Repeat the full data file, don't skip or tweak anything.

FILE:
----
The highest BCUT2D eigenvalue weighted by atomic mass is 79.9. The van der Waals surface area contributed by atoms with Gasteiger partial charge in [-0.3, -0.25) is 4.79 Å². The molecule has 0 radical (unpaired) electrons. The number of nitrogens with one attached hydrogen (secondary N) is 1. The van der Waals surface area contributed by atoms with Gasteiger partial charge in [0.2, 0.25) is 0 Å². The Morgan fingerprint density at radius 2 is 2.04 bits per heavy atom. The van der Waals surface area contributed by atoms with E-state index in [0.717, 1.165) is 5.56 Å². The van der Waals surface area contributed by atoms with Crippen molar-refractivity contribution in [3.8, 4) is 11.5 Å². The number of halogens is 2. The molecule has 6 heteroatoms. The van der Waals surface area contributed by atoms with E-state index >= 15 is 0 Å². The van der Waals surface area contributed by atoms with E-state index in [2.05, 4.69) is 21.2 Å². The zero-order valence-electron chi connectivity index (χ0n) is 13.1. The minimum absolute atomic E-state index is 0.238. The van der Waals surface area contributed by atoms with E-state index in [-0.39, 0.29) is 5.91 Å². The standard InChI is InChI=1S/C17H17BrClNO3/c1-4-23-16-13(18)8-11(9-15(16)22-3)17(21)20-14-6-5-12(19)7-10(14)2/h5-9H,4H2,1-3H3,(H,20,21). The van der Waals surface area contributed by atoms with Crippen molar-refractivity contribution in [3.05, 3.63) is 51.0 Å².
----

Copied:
The highest BCUT2D eigenvalue weighted by atomic mass is 79.9. The van der Waals surface area contributed by atoms with Gasteiger partial charge in [-0.3, -0.25) is 4.79 Å². The molecule has 0 radical (unpaired) electrons. The number of nitrogens with one attached hydrogen (secondary N) is 1. The van der Waals surface area contributed by atoms with Gasteiger partial charge in [0.2, 0.25) is 0 Å². The Morgan fingerprint density at radius 2 is 2.04 bits per heavy atom. The van der Waals surface area contributed by atoms with E-state index in [0.717, 1.165) is 5.56 Å². The van der Waals surface area contributed by atoms with Crippen molar-refractivity contribution in [3.8, 4) is 11.5 Å². The number of halogens is 2. The molecule has 6 heteroatoms. The van der Waals surface area contributed by atoms with E-state index >= 15 is 0 Å². The van der Waals surface area contributed by atoms with E-state index in [2.05, 4.69) is 21.2 Å². The zero-order valence-electron chi connectivity index (χ0n) is 13.1. The minimum absolute atomic E-state index is 0.238. The van der Waals surface area contributed by atoms with E-state index in [-0.39, 0.29) is 5.91 Å². The standard InChI is InChI=1S/C17H17BrClNO3/c1-4-23-16-13(18)8-11(9-15(16)22-3)17(21)20-14-6-5-12(19)7-10(14)2/h5-9H,4H2,1-3H3,(H,20,21). The van der Waals surface area contributed by atoms with Crippen molar-refractivity contribution in [3.05, 3.63) is 51.0 Å².